I am an entrepreneur in the classic sense – as I move through the routine of my daily life, I often find problems large and small that I believe could be solved and, most importantly, monetized in some way through their solution. For the past decade, I’ve most often applied this passion to the area of international development and humanitarian aid. While the vast majority of the ideas I have tried to implement have failed, I have been fortunate that a few have been successful enough to build a lifestyle around.
I also exhibit a number of traits I inevitably find in my fellow entrepreneurs: I work a significant number of hours every week, it’s fairly easy for me to get distracted (I confess to being a sufferer of “shiny object syndrome”), I place a high value on the vision and big picture of a solution … and I have a deep-seated, subconscious belief that if I am not available all the time, the projects, ideas and companies I am working on will fall apart.
For the past decade, this has translated into a lifestyle in which I am always online and always accessible through email or some other digital connection. While I have a very supportive and understanding spouse, I have pushed the limits a number of times when vacations, family time and other events have been interrupted by a call or message (sadly, the vast, vast majority of which have been non-events or the result of someone else’s need for drama).
So, my announcement earlier this year that I would take a two-week unplugged vacation was met with considerable skepticism. However, I’m pleased to report I followed through on my commitment, and just as so many of the books, lectures and TED talks on happiness have predicted, I am much better for it. I believe the benefits of this vacation will be long felt – at least through the beginning of next year – but I have already noticed some immediate effects, including:
- I have a renewed sense of self that I have not felt in many years;
- The vacation my family took was, quite possibly, our best ever;
- I have returned to work with a deeper sense of purpose and energy; and
- I have returned to the fold with several new ideas, applications and refinements.
Now that I’m wired (and wireless) again, I haven’t hesitated to express my satisfaction with this happy outcome with my friends, family and colleagues. Unsurprisingly, the business owners, leaders, entrepreneurs and rising rock stars in my community have generally met my enthusiasm with a “Congratulations!” Followed very quickly by a “I’ve tried that so many times; how did you do it?”
While I don’t believe I have stumbled onto a magic formula, there are a few actions I took to ensure that I would be able to unplug successfully. These included:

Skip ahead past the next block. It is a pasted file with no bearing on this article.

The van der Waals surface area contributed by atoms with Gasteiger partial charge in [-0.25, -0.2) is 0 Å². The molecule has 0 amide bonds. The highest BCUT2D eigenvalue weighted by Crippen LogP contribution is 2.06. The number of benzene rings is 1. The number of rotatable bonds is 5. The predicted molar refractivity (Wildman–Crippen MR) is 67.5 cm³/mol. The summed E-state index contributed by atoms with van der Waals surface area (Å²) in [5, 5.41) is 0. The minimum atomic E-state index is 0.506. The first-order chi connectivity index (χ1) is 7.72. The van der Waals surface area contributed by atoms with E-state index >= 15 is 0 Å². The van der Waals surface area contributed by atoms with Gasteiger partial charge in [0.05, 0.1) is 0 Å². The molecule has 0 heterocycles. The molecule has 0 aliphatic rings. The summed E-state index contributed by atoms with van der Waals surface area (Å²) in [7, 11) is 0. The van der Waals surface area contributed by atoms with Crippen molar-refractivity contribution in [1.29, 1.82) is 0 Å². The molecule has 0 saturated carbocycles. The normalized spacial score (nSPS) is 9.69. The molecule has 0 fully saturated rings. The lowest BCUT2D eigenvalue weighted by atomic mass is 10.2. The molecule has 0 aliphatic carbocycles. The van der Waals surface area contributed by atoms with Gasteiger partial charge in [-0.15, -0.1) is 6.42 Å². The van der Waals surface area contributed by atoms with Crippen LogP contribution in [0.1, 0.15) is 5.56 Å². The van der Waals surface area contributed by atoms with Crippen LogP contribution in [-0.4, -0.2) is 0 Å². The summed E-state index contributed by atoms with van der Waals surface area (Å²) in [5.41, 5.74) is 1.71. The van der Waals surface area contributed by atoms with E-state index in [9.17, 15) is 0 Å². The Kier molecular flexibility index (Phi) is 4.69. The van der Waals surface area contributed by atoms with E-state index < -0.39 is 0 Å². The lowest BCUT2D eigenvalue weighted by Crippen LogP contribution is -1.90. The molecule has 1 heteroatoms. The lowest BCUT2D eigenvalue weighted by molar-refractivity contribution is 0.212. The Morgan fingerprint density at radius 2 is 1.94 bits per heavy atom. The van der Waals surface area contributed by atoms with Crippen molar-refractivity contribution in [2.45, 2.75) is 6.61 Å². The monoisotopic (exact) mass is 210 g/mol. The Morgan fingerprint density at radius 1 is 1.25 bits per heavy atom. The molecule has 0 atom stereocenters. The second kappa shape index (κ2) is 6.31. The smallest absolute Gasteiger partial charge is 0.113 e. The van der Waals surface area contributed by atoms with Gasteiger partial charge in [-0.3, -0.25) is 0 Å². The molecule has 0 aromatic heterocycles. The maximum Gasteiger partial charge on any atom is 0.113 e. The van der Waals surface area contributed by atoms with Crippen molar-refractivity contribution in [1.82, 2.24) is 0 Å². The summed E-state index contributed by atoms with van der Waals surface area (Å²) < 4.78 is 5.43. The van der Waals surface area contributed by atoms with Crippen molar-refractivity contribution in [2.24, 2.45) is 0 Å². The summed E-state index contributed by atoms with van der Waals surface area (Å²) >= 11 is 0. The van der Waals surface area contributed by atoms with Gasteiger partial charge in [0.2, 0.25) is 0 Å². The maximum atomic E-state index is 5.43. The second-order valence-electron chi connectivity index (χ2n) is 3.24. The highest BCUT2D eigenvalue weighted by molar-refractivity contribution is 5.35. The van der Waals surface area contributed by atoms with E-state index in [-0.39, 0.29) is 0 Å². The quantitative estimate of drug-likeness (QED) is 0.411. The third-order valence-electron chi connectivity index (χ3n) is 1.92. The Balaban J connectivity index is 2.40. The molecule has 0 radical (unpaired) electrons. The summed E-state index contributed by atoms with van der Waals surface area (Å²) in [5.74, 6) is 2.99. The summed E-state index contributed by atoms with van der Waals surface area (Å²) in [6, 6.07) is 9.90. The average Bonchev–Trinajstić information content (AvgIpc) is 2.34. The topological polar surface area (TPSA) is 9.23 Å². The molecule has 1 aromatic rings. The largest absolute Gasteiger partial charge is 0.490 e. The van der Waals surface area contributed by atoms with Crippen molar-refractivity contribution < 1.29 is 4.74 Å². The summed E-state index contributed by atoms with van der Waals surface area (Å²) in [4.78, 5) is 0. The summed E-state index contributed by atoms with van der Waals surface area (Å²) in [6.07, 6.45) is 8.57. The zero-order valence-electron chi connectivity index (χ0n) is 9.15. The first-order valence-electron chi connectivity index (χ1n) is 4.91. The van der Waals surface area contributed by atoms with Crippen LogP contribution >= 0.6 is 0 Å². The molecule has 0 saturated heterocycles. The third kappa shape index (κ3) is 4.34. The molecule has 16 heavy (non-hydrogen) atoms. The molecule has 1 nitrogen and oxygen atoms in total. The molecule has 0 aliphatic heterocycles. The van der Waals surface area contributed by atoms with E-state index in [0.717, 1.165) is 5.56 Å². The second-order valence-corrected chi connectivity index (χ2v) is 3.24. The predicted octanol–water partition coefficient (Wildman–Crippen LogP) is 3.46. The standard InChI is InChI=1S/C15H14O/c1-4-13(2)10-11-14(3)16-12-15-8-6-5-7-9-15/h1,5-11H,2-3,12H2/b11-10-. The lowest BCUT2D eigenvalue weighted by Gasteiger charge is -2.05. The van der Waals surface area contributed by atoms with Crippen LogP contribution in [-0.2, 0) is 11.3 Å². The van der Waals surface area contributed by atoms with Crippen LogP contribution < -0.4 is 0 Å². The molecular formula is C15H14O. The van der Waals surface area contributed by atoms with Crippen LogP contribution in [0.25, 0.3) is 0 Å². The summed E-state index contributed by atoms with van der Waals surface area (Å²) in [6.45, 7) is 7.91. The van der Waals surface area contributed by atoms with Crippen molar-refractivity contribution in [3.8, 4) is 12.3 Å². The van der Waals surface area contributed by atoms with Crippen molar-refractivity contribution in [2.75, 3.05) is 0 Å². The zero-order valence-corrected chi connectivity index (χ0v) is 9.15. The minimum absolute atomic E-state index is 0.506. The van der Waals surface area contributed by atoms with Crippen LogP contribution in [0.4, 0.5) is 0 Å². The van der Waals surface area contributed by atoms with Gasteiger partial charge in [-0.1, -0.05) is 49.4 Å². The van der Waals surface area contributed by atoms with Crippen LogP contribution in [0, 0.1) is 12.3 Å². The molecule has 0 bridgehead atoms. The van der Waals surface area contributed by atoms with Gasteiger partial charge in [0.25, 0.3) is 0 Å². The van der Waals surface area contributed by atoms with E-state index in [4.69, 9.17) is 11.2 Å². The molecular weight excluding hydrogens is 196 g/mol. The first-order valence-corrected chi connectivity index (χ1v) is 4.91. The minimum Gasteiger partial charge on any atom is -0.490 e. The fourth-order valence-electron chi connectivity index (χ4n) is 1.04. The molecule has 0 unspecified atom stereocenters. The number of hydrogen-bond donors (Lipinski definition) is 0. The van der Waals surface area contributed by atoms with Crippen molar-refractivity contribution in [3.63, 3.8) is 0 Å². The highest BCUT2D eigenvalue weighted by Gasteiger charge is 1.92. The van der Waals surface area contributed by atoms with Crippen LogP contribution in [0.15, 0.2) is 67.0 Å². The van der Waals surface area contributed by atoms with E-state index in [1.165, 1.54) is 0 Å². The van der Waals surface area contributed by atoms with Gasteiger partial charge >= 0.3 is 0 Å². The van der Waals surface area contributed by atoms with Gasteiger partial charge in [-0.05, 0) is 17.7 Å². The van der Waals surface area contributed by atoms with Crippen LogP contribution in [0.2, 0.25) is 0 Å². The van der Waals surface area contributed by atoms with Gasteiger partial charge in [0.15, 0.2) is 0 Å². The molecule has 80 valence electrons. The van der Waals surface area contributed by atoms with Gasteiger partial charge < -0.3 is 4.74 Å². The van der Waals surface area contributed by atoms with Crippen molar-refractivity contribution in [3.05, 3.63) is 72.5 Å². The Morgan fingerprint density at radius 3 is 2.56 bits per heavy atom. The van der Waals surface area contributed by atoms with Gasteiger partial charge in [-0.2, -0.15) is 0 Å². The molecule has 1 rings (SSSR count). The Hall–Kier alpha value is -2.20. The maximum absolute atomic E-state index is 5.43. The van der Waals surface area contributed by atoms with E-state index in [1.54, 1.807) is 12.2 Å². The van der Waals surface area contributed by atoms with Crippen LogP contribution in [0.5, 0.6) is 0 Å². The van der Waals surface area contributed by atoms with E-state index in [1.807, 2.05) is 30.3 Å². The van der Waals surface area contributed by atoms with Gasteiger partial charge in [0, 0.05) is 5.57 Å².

- Preparation. My family and I began planning our vacation six months or more before the actual trip. Throughout that time I increasingly vocalized to those I work with that I intended to unplug. This was about not only setting the expectation that I would not be available, but also ensuring that those who needed to be empowered to take decisions and move things forward in the day-to-day were prepared and confident in their roles.
- Systems. One of the classic failings of entrepreneurs is our inability to set up systems that support the core work that we do. As in continuing to grow ISG, build the service here at Aidpreneur and in my other ventures, I have purposely spent a good deal of my time building systems that function without my involvement.
- Timing. There is rarely a good time to take a break, and there is never a perfect time. But there are some times that are better than others. My time off was purposely scheduled during a time of year that is typically a bit slower.
- Support. Going off-line is sometimes difficult simply because it takes you out of your routine and your habit. I vocalized my discomfort often during my vacation, but surrounded myself with people who were ready with a word of encouragement and accountability.
- Environment. I was lucky we took our vacation in a place where getting online is fairly difficult. This was a huge bump in my favor because halfway through our time, an Internet connection was accessible 24/7 and I noticed that it took a regular conscious decision to not hop on and just take a peek at my email.
- Lifeline. While I checked out digitally, I did ensure that there was at least one way to always get in touch with me – via phone. This helped me in that I knew if the just-in-case-the-world-does-end event happened, my colleagues could find me so I could pitch in.
- Commitment. Even with everything above, by and far the most important factor was my personal commitment to staying offline for (most of) the length of the vacation. As I mentioned before, I’ve read the studies about how disconnecting is important, and, more importantly, I’ve experienced one-too-many vacations interrupted by emails, phone calls and other work. As I try to with other parts of my life, I went into my vacation with purpose and a sense that this was just as important as anything else I do.
For all Aidpreneurs, I highly recommend the extreme self-care that comes from unplugging. Start with a day, and work your way up to a few weeks. Believe me, its worth it and I’m already looking forward to next year’s hiatus.